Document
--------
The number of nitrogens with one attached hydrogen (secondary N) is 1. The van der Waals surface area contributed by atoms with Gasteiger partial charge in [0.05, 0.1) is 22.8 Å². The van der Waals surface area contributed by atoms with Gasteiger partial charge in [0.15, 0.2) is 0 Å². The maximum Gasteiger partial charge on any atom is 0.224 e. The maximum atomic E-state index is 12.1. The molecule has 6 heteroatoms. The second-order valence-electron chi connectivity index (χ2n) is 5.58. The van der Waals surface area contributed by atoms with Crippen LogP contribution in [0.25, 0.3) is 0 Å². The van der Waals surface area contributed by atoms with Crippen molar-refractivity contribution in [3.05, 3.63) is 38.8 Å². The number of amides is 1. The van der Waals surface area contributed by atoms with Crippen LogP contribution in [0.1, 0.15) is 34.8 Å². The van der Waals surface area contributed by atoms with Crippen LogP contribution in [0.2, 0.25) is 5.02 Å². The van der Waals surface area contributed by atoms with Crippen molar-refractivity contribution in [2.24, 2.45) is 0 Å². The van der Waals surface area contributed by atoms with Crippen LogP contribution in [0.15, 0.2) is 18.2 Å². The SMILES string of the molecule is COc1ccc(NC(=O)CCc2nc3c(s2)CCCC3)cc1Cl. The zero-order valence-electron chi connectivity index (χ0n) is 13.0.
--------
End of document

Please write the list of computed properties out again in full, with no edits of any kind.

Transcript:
The number of nitrogens with one attached hydrogen (secondary N) is 1. The van der Waals surface area contributed by atoms with Gasteiger partial charge in [0.05, 0.1) is 22.8 Å². The van der Waals surface area contributed by atoms with Gasteiger partial charge in [0.15, 0.2) is 0 Å². The maximum Gasteiger partial charge on any atom is 0.224 e. The maximum atomic E-state index is 12.1. The molecule has 6 heteroatoms. The second-order valence-electron chi connectivity index (χ2n) is 5.58. The van der Waals surface area contributed by atoms with Crippen LogP contribution in [0.25, 0.3) is 0 Å². The van der Waals surface area contributed by atoms with Crippen molar-refractivity contribution in [3.05, 3.63) is 38.8 Å². The number of amides is 1. The van der Waals surface area contributed by atoms with Crippen LogP contribution in [0.1, 0.15) is 34.8 Å². The van der Waals surface area contributed by atoms with Crippen LogP contribution in [0.2, 0.25) is 5.02 Å². The van der Waals surface area contributed by atoms with Crippen molar-refractivity contribution in [2.24, 2.45) is 0 Å². The van der Waals surface area contributed by atoms with Crippen LogP contribution in [0.15, 0.2) is 18.2 Å². The SMILES string of the molecule is COc1ccc(NC(=O)CCc2nc3c(s2)CCCC3)cc1Cl. The zero-order valence-electron chi connectivity index (χ0n) is 13.0.